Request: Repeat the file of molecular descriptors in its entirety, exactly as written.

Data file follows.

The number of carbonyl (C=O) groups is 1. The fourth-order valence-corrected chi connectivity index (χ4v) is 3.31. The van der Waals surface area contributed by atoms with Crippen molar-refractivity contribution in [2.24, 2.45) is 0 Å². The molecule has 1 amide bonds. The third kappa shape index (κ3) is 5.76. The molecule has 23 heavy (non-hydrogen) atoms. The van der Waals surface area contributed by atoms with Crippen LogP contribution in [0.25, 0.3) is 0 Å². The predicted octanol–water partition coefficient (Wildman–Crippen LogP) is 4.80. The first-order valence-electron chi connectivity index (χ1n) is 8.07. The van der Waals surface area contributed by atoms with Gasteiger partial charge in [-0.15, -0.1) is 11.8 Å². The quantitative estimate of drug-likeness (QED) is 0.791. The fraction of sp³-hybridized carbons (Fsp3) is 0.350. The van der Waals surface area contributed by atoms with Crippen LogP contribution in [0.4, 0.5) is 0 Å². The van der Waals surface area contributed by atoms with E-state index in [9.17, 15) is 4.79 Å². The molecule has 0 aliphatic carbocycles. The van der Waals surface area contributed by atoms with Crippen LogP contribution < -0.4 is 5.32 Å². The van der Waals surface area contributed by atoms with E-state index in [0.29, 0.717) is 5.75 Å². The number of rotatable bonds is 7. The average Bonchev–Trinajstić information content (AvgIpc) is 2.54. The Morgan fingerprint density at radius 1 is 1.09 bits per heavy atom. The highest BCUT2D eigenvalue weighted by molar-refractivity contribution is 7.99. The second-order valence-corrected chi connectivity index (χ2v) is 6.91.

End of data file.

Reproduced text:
The number of carbonyl (C=O) groups is 1. The fourth-order valence-corrected chi connectivity index (χ4v) is 3.31. The van der Waals surface area contributed by atoms with Crippen molar-refractivity contribution in [2.24, 2.45) is 0 Å². The molecule has 1 amide bonds. The third kappa shape index (κ3) is 5.76. The molecule has 23 heavy (non-hydrogen) atoms. The van der Waals surface area contributed by atoms with Crippen LogP contribution in [0.25, 0.3) is 0 Å². The predicted octanol–water partition coefficient (Wildman–Crippen LogP) is 4.80. The first-order valence-electron chi connectivity index (χ1n) is 8.07. The van der Waals surface area contributed by atoms with Gasteiger partial charge in [-0.15, -0.1) is 11.8 Å². The quantitative estimate of drug-likeness (QED) is 0.791. The fraction of sp³-hybridized carbons (Fsp3) is 0.350. The van der Waals surface area contributed by atoms with Crippen LogP contribution in [0.4, 0.5) is 0 Å². The van der Waals surface area contributed by atoms with E-state index in [9.17, 15) is 4.79 Å². The molecule has 0 aliphatic carbocycles. The van der Waals surface area contributed by atoms with Crippen LogP contribution < -0.4 is 5.32 Å². The van der Waals surface area contributed by atoms with E-state index in [0.29, 0.717) is 5.75 Å². The number of rotatable bonds is 7. The average Bonchev–Trinajstić information content (AvgIpc) is 2.54. The Morgan fingerprint density at radius 1 is 1.09 bits per heavy atom. The highest BCUT2D eigenvalue weighted by molar-refractivity contribution is 7.99. The second-order valence-corrected chi connectivity index (χ2v) is 6.91.